Pet stuck up a tree? Don’t ask your friendly neighborhood cop for help — unless you want your little furry friend brought down with a bullet.
To be fair about it, raccoons aren’t exactly pets like Fido and Fluffy. They’re aggressive scavengers and famous for their taste for chickens, which were kept at the time by many Santa Rosa households for eggs and meat. (Disease, however, wasn’t an issue; there was no recorded case of raccoon rabies in California until 1936.) More’s the question why Officer Hankel showed such restraint when attacked by the dog that the owner couldn’t control.
Took Fancy to Policeman
A pet raccoon belonging to ex-Marshal Charles Holmes, kept at the home of his mother, Mrs. Annie M. Holmes, got loose Thursday and created considerable excitement. Mrs. Holmes appealed to the police, and Officer Hankel responded. All attempts to capture the animal were unavailing so the officer shot it.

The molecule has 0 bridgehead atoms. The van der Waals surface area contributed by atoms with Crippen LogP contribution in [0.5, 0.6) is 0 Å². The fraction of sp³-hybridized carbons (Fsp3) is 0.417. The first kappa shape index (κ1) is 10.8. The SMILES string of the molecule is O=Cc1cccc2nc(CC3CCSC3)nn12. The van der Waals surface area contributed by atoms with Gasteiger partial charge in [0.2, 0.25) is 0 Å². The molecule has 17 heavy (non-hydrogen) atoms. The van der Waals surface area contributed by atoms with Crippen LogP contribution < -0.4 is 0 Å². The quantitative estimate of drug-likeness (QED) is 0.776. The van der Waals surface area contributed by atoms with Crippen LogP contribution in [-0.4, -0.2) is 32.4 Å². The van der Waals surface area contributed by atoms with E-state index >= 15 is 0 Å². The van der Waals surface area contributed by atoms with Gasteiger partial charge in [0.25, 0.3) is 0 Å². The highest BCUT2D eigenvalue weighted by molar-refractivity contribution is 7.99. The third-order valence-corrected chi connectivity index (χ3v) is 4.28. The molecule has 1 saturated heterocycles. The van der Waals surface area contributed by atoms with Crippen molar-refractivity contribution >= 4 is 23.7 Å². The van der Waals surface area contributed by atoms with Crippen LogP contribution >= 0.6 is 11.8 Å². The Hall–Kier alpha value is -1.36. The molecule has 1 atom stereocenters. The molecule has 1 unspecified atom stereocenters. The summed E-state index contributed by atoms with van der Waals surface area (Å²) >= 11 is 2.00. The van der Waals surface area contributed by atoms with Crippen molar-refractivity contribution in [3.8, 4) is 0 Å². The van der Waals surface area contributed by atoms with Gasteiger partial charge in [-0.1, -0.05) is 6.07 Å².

It was a fine shot but only wounded the pet which dropped to the ground and retreated under the house for safety. Hankel then suggested that Mrs. Holmes release the bulldog to bring the prey from cover. She released the dog but the canine saw more sport in Hankel and drove him into the house where he was kept a prisoner until Mrs. Holmes could capture and chain the dog up again.– Press Democrat, June 17, 1905
PET COON RETURNS MINUS ONE LEG
The pet ‘coon of Mrs. A. M. Holmes has been recaptured and the honor of Officer Hankel is vindicated. The animal escaped a couple of weeks ago and after all efforts to secure it had failed the officer was summoned. Failing in his efforts to capture the animal he took a shot at the creature which fell from its hiding place in the tree and took refuge under the house.
Hankel was confident he hit the animal but there are always those who feel sceptical of such stories. The ‘coon, however, returned Wednesday minus a front leg which was where the officer’s bullet had taken effect. The wound is healing and the animal will go through life minus one leg.– Press Democrat, June 29, 1905